Eventually the impatience won out over the relaxation, and Danny started to fidget. He still had an hour to kill, and he'd already read every word in every magazine he had, including the advertisements and mastheads. After remaking his bed with military precision, and carefully fanning out his magazines in alphabetical and chronological order, as well as ordering his toiletries from smallest to largest on the little shelf over the multipurpose plumbing fixture, he started doing calisthenics just to work off the pent-up energy.
After the first few sit-ups, Danny realized that he was going to wrinkle his jumpsuit, and that he wouldn't be able to change his t-shirt if he stained it with sweat, so he stripped down to his shorts, feeling self-conscious doing so in the rather public little cell that people invariably looked into when they passed. After warming up with standard exercises like push-ups and squats, he settled down to go through everything he could remember of his Pilates routine.
His body was grateful for the exercise, since he'd missed his workout the day before (Fridays were usually devoted to thighs and pecs, followed by an hour's swim before he went upstairs for pre-weekend grooming), the ensuing endorphin rush improved his mood dramatically, and the hour simply flew by; he even had time to wash up again at the sink/toilet and get himself dressed and primped before Deputy Broussard turned up to take him to court.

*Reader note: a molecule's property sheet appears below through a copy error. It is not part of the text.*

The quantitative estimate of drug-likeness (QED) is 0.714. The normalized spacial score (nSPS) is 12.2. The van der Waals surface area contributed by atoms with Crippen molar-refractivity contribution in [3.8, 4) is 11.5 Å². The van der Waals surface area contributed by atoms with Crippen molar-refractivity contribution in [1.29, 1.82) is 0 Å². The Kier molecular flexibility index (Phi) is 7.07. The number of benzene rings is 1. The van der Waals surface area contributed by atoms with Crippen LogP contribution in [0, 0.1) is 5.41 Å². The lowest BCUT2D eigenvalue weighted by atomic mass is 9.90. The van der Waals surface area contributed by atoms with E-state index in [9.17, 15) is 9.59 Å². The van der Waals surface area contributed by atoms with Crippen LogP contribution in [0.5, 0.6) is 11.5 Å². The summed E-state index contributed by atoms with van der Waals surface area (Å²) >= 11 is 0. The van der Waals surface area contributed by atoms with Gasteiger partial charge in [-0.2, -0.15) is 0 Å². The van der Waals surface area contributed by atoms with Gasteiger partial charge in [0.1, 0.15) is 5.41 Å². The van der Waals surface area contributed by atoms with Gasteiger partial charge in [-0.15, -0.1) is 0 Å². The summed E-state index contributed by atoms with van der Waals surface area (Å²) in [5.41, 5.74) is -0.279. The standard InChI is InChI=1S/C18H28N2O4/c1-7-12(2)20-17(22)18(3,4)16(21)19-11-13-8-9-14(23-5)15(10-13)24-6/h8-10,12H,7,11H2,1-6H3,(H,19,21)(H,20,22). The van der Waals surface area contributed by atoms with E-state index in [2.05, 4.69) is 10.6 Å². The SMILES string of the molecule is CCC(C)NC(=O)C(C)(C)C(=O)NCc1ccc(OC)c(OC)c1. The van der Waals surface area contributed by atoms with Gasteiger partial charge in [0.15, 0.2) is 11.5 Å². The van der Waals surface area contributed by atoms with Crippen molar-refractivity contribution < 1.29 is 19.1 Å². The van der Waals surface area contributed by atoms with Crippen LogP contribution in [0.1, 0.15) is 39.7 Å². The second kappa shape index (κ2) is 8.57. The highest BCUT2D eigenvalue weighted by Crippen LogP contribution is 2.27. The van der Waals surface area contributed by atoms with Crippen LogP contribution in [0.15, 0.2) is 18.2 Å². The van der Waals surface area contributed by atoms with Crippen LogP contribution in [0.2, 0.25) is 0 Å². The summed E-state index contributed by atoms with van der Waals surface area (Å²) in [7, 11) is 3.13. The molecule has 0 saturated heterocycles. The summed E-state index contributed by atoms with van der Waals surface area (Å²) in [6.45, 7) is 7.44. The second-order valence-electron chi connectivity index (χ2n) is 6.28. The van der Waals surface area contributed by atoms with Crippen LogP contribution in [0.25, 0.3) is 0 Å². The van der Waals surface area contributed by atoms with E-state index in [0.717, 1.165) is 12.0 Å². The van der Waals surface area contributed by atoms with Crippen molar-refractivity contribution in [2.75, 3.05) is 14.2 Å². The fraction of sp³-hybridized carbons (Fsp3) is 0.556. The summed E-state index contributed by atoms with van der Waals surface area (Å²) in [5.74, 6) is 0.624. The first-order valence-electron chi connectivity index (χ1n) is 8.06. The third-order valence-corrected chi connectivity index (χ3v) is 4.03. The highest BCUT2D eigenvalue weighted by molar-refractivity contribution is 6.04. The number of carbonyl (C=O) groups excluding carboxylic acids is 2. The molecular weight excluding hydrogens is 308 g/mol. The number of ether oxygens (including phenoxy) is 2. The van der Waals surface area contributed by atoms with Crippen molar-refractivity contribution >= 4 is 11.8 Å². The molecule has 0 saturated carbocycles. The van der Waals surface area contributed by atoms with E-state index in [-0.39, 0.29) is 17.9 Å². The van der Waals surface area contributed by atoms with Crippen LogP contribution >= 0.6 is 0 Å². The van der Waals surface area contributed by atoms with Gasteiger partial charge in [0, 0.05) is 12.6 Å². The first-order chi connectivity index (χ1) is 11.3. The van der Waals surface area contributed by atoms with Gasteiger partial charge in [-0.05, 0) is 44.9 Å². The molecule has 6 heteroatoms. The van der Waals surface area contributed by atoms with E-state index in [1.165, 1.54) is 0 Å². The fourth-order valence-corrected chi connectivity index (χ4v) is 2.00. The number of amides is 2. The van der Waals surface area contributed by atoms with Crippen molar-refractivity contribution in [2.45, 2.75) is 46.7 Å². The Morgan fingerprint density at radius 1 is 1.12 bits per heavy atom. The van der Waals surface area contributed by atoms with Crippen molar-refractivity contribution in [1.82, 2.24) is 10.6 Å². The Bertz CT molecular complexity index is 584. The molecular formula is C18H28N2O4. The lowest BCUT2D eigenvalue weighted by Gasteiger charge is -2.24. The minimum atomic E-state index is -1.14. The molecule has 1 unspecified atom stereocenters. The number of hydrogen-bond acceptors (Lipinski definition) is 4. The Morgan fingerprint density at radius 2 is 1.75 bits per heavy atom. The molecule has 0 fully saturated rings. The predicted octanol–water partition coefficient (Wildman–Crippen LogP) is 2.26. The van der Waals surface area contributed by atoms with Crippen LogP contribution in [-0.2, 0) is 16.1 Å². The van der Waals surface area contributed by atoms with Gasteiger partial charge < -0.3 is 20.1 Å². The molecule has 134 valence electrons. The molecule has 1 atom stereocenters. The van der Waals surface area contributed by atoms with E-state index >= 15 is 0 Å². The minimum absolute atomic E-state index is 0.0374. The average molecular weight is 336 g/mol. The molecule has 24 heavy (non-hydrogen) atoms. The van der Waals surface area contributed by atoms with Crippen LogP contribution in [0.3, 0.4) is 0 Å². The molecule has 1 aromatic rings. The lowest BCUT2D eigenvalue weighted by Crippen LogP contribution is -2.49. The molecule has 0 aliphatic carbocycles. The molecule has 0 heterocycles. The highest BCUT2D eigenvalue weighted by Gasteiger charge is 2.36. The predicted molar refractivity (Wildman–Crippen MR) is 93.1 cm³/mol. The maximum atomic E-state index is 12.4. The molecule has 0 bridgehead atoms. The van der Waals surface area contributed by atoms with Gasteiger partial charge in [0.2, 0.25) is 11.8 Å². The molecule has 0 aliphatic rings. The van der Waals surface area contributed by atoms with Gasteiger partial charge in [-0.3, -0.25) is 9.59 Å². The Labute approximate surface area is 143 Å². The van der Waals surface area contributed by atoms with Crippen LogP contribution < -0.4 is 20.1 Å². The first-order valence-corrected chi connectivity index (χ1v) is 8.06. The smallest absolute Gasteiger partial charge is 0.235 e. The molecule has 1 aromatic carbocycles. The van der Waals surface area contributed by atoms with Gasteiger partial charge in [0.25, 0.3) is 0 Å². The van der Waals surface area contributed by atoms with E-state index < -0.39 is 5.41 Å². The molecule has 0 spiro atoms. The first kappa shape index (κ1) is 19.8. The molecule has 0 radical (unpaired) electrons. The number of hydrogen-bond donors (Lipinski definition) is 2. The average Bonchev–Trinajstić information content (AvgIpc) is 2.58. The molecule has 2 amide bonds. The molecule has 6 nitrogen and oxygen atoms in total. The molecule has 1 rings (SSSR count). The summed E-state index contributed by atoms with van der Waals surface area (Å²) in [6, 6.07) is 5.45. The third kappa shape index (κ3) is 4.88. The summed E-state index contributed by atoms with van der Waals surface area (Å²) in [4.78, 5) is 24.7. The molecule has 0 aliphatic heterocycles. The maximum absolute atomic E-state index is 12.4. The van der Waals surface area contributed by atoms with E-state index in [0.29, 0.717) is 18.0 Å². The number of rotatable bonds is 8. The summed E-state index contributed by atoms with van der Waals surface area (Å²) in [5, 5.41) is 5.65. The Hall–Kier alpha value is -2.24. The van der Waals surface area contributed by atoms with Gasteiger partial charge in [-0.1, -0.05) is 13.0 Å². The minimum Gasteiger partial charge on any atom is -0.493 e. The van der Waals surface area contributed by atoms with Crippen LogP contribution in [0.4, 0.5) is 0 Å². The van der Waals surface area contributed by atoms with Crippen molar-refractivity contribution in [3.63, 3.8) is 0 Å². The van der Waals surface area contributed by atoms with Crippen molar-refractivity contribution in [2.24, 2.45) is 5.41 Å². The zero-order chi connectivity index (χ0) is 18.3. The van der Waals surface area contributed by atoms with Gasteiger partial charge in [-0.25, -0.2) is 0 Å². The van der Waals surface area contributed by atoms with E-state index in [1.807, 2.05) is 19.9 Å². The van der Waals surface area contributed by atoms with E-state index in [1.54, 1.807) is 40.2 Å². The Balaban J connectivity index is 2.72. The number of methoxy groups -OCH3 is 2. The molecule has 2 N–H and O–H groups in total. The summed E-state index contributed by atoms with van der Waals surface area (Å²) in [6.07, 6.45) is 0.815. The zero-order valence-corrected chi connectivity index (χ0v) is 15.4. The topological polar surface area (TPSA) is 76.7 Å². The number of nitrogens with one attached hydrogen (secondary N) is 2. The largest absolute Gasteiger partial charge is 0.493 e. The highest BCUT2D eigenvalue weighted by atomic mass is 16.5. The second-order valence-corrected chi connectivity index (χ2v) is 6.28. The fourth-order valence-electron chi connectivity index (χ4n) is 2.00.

Danny was handcuffed and led through another maze of corridors and elevator trips, or perhaps the same route he'd come the day before... he couldn't tell. He wondered out loud how the deputy knew one long linoleumed hallway from another, but received no answer, nor even a flicker of emotion, from the stolid Broussard. They finally came to a stop at a little barred window in a short narrow passage, where Danny's wrist-band was read and checked against a clip-boarded list; he was told to sit down, not talk, and wait for his number to be called.
There were eleven other detainees sitting on the plain wooden benches in the small square room, each one in an orange jumpsuit and blue shoes, each one fidgetty and nervous but sitting silent and still. Two deputies stood guard, one by the door Danny had come through and one by the door at the opposite end of the room, their batons at the ready.
After a few minutes, a third deputy came in through the opposite door and called a number, to which a large and ostentatiously ugly Samoan man responded; he was led out of the room, and returned after only five minutes. The next "contestant" (as Danny decided to think of them) was a rickety old man with leathery purple-black skin and whispy white hair, who was gone for more than a quarter of an hour. And then the next, and the next, working through the twelve detainees at an average speed of ten minutes each; when they came back in and resumed their seats, they looked relieved, or angry, or defeated, but no longer nervous and fidgetty.